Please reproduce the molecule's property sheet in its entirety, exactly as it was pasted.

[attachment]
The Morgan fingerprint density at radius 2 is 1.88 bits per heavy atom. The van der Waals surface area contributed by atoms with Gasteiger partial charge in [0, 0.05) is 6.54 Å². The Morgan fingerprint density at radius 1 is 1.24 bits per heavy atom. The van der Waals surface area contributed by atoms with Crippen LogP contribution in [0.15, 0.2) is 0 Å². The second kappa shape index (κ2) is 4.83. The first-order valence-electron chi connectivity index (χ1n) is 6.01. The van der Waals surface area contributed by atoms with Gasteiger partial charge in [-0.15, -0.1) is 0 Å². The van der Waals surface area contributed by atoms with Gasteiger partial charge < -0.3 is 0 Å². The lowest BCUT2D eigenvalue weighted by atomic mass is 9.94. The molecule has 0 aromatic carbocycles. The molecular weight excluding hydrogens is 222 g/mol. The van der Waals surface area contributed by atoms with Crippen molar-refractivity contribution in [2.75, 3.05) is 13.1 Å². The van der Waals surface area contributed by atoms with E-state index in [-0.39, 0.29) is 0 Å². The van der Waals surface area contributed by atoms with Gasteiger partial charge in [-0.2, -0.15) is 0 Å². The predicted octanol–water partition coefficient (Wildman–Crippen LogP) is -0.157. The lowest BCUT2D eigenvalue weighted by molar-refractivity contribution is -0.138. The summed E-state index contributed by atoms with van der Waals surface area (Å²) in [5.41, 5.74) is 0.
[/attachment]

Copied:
The Morgan fingerprint density at radius 2 is 1.88 bits per heavy atom. The van der Waals surface area contributed by atoms with Gasteiger partial charge in [0, 0.05) is 6.54 Å². The Morgan fingerprint density at radius 1 is 1.24 bits per heavy atom. The van der Waals surface area contributed by atoms with Crippen LogP contribution in [0.15, 0.2) is 0 Å². The second kappa shape index (κ2) is 4.83. The first-order valence-electron chi connectivity index (χ1n) is 6.01. The van der Waals surface area contributed by atoms with Gasteiger partial charge in [-0.15, -0.1) is 0 Å². The van der Waals surface area contributed by atoms with Gasteiger partial charge < -0.3 is 0 Å². The lowest BCUT2D eigenvalue weighted by atomic mass is 9.94. The molecule has 0 aromatic carbocycles. The molecular weight excluding hydrogens is 222 g/mol. The van der Waals surface area contributed by atoms with Crippen molar-refractivity contribution in [2.75, 3.05) is 13.1 Å². The van der Waals surface area contributed by atoms with E-state index in [-0.39, 0.29) is 0 Å². The van der Waals surface area contributed by atoms with Gasteiger partial charge in [-0.2, -0.15) is 0 Å². The predicted octanol–water partition coefficient (Wildman–Crippen LogP) is -0.157. The lowest BCUT2D eigenvalue weighted by molar-refractivity contribution is -0.138. The summed E-state index contributed by atoms with van der Waals surface area (Å²) in [5.41, 5.74) is 0.